WildSnow Japan!

Post by WildSnow.com blogger | January 22, 2015      

The Pacific Northwest has had a dearth of powder this season and the lack of fluffy white stuff got to me. I’m an addict, and these past few months put me in dire need of a fix. The solution was obvious: head to Japan, land of the best snow on earth (sorry Utah).

To say I’m excited would be an understatement. Over the past few years of Japan dreaming, whenever I’ve talked to someone who’s gone, the only response is: “You’ve got to go ASAP.” The attraction lies not only in the sumptuous deep powder, but the incredible culture, food, and hospitality as well. After years of thinking about the snows of the East, I was finally able to make it happen this year.

Welcome to Japan!

Welcome to Japan!

The DPS monster cometh...to Japan! Click to enlarge.

The DPS monster cometh…to Japan! Click to enlarge.

Accompanying me are Julie, Michael, and Hayden Kennedy. For the last portion of the trip, Penn and Kir Newhard will join the crew. The plan is to fly to Hokkaido, then spend the initial five or six days skiing out of the Niseko area. After that, we’ll meet up with Mako and Yuki, who’ll show us some other spots around the island of Hokkaido. Mako and Yuki are owners of the eponymous van in Patagonia’s excellent “Japan By Van” video. I’m excited to get to know them, as well as follow them to some of Hokkaido’s best pow spots.

Of course, this being Wildsnow, this trip wouldn’t be complete without some hardcore gear testing. DPS Spoons are tailor-made for deep pow, so they seemed like the right choice for a journey like this. Indeed, I feel like Hokkaido is one of a few places to really give a ski like the Spoon an adequate test. We shall see, but I have a feeling they’ll do pretty well. I’ve got them mounted with
G3’s new Ion LT 12 bindings. I’ve been impressed with the original Ion, and I’m psyched to test out the parred down LT version. I’ve also got Black Diamond Front Point bibs and Sharp End Shell jacket, as well as some new top secret high-tech fully Gore-tex Arc’teryx gloves.

To follow tradition, I could do some “Guess That Pastry” posts, but since this is Japan, they might be more along the lines of “Guess That Weird Looking Seafood And Rice Concoction.” Stay tuned!

For the shoppers:

G3 Ion bindings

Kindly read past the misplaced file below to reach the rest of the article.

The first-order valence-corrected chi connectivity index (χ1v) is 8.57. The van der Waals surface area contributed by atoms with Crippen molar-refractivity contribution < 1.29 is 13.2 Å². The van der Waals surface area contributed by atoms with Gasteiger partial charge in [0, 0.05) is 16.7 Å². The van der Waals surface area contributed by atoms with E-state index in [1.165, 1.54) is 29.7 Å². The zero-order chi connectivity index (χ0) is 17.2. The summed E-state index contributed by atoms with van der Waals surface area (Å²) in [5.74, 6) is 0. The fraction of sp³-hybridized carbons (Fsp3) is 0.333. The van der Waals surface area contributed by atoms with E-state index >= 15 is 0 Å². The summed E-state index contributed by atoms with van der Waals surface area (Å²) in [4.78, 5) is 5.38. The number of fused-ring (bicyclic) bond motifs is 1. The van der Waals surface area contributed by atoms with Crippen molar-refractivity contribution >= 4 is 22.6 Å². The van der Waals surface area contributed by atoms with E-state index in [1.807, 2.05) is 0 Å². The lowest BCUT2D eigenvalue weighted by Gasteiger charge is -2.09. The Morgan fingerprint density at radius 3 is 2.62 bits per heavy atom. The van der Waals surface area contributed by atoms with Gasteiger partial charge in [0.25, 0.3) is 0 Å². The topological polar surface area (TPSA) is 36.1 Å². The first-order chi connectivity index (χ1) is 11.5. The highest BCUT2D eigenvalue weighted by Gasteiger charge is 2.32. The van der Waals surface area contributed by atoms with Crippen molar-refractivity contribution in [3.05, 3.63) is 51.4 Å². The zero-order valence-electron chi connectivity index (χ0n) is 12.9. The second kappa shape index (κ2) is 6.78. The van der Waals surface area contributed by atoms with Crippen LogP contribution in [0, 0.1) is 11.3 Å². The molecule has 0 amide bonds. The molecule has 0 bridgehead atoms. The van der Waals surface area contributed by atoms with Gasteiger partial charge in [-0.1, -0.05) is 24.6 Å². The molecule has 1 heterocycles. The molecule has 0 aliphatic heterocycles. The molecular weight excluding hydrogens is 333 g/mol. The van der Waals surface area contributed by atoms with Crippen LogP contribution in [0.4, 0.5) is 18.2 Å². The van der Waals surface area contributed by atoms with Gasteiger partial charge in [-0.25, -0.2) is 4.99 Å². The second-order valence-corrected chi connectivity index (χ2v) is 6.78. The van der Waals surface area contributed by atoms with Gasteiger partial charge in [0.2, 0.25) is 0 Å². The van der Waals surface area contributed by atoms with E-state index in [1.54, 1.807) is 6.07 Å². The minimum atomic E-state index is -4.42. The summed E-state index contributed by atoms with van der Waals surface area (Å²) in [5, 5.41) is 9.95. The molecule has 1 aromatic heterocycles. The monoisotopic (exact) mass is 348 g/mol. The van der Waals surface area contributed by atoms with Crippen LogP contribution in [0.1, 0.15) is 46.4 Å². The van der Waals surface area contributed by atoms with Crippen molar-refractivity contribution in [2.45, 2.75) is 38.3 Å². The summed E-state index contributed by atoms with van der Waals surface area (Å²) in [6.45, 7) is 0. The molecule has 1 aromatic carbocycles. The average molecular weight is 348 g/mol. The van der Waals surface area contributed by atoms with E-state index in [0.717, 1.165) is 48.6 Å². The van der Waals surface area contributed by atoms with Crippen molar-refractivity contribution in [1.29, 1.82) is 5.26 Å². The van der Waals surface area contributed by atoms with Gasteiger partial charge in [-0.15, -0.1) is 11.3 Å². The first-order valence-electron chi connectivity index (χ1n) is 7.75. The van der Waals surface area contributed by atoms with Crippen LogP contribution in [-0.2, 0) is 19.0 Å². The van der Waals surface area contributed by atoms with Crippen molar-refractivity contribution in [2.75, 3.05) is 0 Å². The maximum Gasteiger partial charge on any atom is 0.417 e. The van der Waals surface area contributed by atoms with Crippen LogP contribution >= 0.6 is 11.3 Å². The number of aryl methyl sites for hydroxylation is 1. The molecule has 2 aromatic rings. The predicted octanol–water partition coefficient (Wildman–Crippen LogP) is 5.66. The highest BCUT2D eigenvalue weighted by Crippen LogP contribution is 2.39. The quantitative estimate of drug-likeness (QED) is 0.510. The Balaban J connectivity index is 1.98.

Black Diamond men’s bib pants

Arc’teryx ski gloves

DPS skis


Please Enjoy A Few Suggested WildSnow Posts


15 Responses to “WildSnow Japan!”

  1. Sue January 22nd, 2015 9:45 am

    Yay! I’ve been wondering when WildSnow would give more love to Japan. Looking forward to reading about your adventures. Have a great trip!!

  2. Jim Lamb January 22nd, 2015 10:24 am

    Those DPS boards remind me of the hilarious vid call “The truth about Powder


    Hope Japan offers you the opportunity to drop in heavy and blow Sh%& up while dissing on your bro-brah’s!

  3. Jeremy January 22nd, 2015 12:55 pm

    I have Beast 16’s mounted on my Spoon’s, and I have to say they are the most fun I have ever had on skis. I find the Spoon’s almost telepathic in their turning ability, and as expected with 148mm under foot, the level of float is surreal. They also work reasonably well on groomed runs (if needed returning to a resort on a powder day), due to the effective edge of around 40cm.

    Spoon’s and Japanese powder……enjoy.

  4. DavidB January 22nd, 2015 3:56 pm

    Louie, you’ll have a ball on the Spoons in Japan.

    Also don’t discount the pastries as well. There are some pretty good bakeries in Japan. Try this cafe in Niseko, “Graubunden” (yeah I know hardly sounds Japanese but it really is) their 9 layer chocolate cake is awesome and their banana chocolate pie is killer. Take some pics and make Lou jealous.

  5. Grant Alexander January 22nd, 2015 3:59 pm

    Sounds like an awesome trip Louie. One request: Can you give us more than the “The Snow In Japan Is sooo deep” type of trip report? Japan feels a bit overdone in that regard. It would be really awesome to hear more about the people and culture that surround the skiing. Of course I won’t complain if there are some ridiculous photos of chin deep pow 🙂 Have a great time!

  6. Dave H January 22nd, 2015 4:58 pm

    We just left Niseko after ten days. Maybe climb Mt. Yotel and ski the crater? You will need ski crampons at the top its icy. Also next to Rusustsu ski area there is a volcano that looks very nice . Oh yeah I think a full Onsen report is required.
    Please don’t give too many details we want to keep this area special. As I say “tell no one”.